In recent years, the previous norms of statesmanship and long-term thinking have disappeared, replaced by an obsession with short-term political and commercial advantage Climate policymaking is no exception.

Since 1992, short-term economic interest has trumped environmental and future human needs.  

The world today emits 48% more carbon dioxide (CO2 ) from the consumption of energy than it did 25 years ago, and the global economy has more than doubled in size.

 The UNFCCC strives ” to enable economic development to proceed in a sustainable manner”, but every year humanity’s ecological footprint becomes larger and less sustainable.

 Humanity now requires the biophysical capacity of 1.7 planets annually to survive as it rapidly chews up the natural capital.

A fast, emergency-scale transition to a post-fossil fuel world is absolutely necessary to address climate change. But this is excluded from consideration by policymakers because it is considered to be too disruptive. 

 The orthodoxy is that there is
time for an orderly economic transition within the current short-termist political paradigm. 

 Discussion of what would be safe –– less warming that we presently experience –– is non-existent. 

 And so we have a policy failure of epic proportions.

Policymakers, in their magical thinking, imagine a mitigation path of gradual change, to be constructed over many decades in a growing, prosperous world.

 The world not imagined is the one that now exists: of looming financial instability; of a global crisis of political legitimacy; of a sustainability crisis that extends far beyond climate change to include all the fundamentals of human existence and most significant planetary boundaries (soils, potable water, oceans, the atmosphere, biodiversity, and so on); and of severe global energy sector dislocation.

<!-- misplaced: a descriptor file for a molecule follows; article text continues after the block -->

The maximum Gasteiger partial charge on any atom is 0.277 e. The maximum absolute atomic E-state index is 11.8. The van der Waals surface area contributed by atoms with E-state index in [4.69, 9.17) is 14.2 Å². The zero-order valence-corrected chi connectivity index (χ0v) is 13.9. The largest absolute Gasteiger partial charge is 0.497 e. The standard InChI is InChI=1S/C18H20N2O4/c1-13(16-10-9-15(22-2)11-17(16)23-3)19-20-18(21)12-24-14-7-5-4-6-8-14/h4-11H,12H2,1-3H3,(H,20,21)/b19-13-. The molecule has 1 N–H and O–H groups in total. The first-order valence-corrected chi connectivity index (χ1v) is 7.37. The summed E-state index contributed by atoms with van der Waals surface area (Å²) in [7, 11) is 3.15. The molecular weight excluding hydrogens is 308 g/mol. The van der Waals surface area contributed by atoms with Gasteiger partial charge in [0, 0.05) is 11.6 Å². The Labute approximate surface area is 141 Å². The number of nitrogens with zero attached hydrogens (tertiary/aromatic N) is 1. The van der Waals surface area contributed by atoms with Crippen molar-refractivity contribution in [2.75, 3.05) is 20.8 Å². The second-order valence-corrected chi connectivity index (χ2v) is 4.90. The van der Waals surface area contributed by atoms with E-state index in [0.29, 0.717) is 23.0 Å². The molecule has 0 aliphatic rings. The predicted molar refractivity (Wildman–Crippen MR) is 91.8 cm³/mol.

In anticipation of the upheaval that climate change would impose upon the global order, the Intergovernmental Panel on Climate Change (IPCC), was established by the UN in 1988, charged with regularly assessing the global consensus on climate science as a basis for policymaking.

 The IPCC Assessment Reports ( AR ), produced every 5–6 years, play a large part in the public framing of the climate narrative: new reports are a global media event.

 AR5 was produced in 2013-14, with AR6 due in 2022. 

 The IPCC has done critical, indispensable work of the highest standard in pulling together a periodic consensus of what must be the most exhaustive scientific investigation in world history. 

 It does not carry out its own research, but reviews and collates peer-reviewed material from across the spectrum of this incredibly complex area, identifying key issues and trends for policymaker consideration.

However, the IPCC process suffers from all the dangers of consensus-building in such a wide-ranging and complex arena.